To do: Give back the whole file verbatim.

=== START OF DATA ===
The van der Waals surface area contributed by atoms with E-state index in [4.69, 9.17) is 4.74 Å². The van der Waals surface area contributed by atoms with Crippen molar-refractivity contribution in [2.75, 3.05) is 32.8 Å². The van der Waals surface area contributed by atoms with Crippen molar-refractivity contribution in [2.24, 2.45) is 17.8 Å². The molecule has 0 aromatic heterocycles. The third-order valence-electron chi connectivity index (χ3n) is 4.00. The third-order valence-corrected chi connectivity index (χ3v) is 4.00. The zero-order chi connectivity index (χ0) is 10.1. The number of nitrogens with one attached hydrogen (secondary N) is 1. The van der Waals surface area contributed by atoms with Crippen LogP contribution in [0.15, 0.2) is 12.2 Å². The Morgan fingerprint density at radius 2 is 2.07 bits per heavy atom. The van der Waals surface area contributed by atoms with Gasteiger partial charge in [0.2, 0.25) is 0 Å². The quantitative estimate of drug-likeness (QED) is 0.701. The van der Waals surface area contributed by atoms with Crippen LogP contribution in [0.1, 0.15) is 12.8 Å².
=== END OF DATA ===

The van der Waals surface area contributed by atoms with E-state index in [4.69, 9.17) is 4.74 Å². The van der Waals surface area contributed by atoms with Crippen molar-refractivity contribution in [2.75, 3.05) is 32.8 Å². The van der Waals surface area contributed by atoms with Crippen molar-refractivity contribution in [2.24, 2.45) is 17.8 Å². The molecule has 0 aromatic heterocycles. The third-order valence-electron chi connectivity index (χ3n) is 4.00. The third-order valence-corrected chi connectivity index (χ3v) is 4.00. The zero-order chi connectivity index (χ0) is 10.1. The number of nitrogens with one attached hydrogen (secondary N) is 1. The van der Waals surface area contributed by atoms with Crippen LogP contribution in [0.15, 0.2) is 12.2 Å². The Morgan fingerprint density at radius 2 is 2.07 bits per heavy atom. The van der Waals surface area contributed by atoms with Gasteiger partial charge in [0.2, 0.25) is 0 Å². The quantitative estimate of drug-likeness (QED) is 0.701. The van der Waals surface area contributed by atoms with Crippen LogP contribution in [0.1, 0.15) is 12.8 Å².